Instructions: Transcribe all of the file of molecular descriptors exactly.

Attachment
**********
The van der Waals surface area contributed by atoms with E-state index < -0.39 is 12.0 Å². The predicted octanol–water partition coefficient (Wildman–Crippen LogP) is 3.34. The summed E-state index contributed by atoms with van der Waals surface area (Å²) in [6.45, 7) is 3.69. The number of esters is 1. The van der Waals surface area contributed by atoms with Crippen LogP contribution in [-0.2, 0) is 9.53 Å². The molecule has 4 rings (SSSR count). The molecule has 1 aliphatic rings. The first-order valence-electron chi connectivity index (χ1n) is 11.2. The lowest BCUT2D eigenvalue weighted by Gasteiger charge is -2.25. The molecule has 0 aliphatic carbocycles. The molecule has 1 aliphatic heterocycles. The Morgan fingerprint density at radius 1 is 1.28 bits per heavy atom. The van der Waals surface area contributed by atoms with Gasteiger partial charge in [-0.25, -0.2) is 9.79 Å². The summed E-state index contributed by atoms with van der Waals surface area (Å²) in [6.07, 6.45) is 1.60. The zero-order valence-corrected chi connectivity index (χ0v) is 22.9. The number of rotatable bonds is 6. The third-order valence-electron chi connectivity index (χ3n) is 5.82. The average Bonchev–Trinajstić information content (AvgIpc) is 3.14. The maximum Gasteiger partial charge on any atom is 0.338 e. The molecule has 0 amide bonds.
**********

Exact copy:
The van der Waals surface area contributed by atoms with E-state index < -0.39 is 12.0 Å². The predicted octanol–water partition coefficient (Wildman–Crippen LogP) is 3.34. The summed E-state index contributed by atoms with van der Waals surface area (Å²) in [6.45, 7) is 3.69. The number of esters is 1. The van der Waals surface area contributed by atoms with Crippen LogP contribution in [-0.2, 0) is 9.53 Å². The molecule has 4 rings (SSSR count). The molecule has 1 aliphatic rings. The first-order valence-electron chi connectivity index (χ1n) is 11.2. The lowest BCUT2D eigenvalue weighted by Gasteiger charge is -2.25. The molecule has 0 aliphatic carbocycles. The molecule has 1 aliphatic heterocycles. The Morgan fingerprint density at radius 1 is 1.28 bits per heavy atom. The van der Waals surface area contributed by atoms with Gasteiger partial charge in [-0.25, -0.2) is 9.79 Å². The summed E-state index contributed by atoms with van der Waals surface area (Å²) in [6.07, 6.45) is 1.60. The zero-order valence-corrected chi connectivity index (χ0v) is 22.9. The number of rotatable bonds is 6. The third-order valence-electron chi connectivity index (χ3n) is 5.82. The average Bonchev–Trinajstić information content (AvgIpc) is 3.14. The maximum Gasteiger partial charge on any atom is 0.338 e. The molecule has 0 amide bonds.